Olympic Marketing Promotes Girl Power
Olympic Marketing Promotes Girl Power
The XX Factor
What Women Really Think
Feb. 23 2010 10:18 AM

Olympic Marketing Promotes Girl Power


Based solely on the advertising, you'd think that the 10 million to 15 million men tuning into the Winter Olympics every night were an entirely different subset-perhaps a whole different species-than the 57 million family-loathing misogynists who watched the Super Bowl. The Olympics ads bring family-friendly to new heights, with parents supporting young athletes and athletes lauding their families. They support girl power, as Gretchen Bleiler snowboards to the moon and hockey-playing little girls tear it up on the ice.


Tablet's Marjorie Ingall lays out the contrast in all of its magnificent glory:

In contrast to the Super Bowl’s "woman as succubus" theme, the Olympics ads depict marriage as a partnership. Parents share driving and child-rearing duties. One ad for GE touts the company’s medical technology: "I’ve seen beautiful things," intones a middle-aged guy. "But the most beautiful thing I’ve ever seen is the image on a screen that helped our doctor see that my wife’s cancer was treatable." If that dude were in a FloTV or Dodge ad, he’d want his wife to die. Then he’d replace her with a more youthful latex version.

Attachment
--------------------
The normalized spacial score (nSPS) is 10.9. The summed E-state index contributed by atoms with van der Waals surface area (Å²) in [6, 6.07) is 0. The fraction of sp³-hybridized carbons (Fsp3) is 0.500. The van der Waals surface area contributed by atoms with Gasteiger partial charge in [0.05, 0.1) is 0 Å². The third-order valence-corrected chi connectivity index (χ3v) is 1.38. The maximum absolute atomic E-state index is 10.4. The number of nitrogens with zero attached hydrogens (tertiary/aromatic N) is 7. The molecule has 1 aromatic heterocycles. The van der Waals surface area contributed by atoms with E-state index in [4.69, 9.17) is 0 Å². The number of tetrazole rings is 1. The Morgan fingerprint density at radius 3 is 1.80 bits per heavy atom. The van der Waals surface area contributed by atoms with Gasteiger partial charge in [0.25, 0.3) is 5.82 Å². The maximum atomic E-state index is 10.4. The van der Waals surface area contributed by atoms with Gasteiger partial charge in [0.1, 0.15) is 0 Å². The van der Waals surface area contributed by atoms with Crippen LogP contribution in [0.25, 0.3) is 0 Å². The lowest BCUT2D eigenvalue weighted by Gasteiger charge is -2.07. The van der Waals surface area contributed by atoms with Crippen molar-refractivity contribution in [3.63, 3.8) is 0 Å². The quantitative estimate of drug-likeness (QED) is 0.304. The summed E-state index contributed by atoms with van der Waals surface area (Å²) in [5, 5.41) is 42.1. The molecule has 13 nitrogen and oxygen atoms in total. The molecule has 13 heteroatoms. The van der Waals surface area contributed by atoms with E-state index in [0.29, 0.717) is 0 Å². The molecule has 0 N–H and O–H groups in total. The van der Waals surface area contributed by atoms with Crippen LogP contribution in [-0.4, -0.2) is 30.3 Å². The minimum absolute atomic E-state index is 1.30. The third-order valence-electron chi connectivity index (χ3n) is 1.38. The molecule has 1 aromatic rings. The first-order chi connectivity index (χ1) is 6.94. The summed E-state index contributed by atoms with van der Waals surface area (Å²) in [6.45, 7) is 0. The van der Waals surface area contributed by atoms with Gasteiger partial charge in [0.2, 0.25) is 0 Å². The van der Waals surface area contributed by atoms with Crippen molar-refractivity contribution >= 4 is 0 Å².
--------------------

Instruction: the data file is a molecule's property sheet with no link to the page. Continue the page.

Why the difference? Ingalls puts it down to the "[ad] industry's wail of impotent frustration," but I think there's a more insidious reason behind it. Watching sports represents a mixture of fantasy and fandom, and everyone brings to a major sporting event a little personal inner-narrative. The fantasy of football is, for men-and for men only, unlike Olympic sports-one of the road not taken, an irresponsible life of tackling on the field and debauchery off. The fantasy of the Olympics, for that key 18-to-35-year-old demographic, is that somehow, that could be any of us up there (which is the only possible explanation for the popularity of curling)-and now, in four years or eight or 12-our kids could be the ones thanking us in a Visa ad. They aren't different men, and they aren't different advertisers. They're just going after a different little dopamine neuron in the brain.

Photograph of Gretchen Bleiler by AFP Photo/Martin Bureau.

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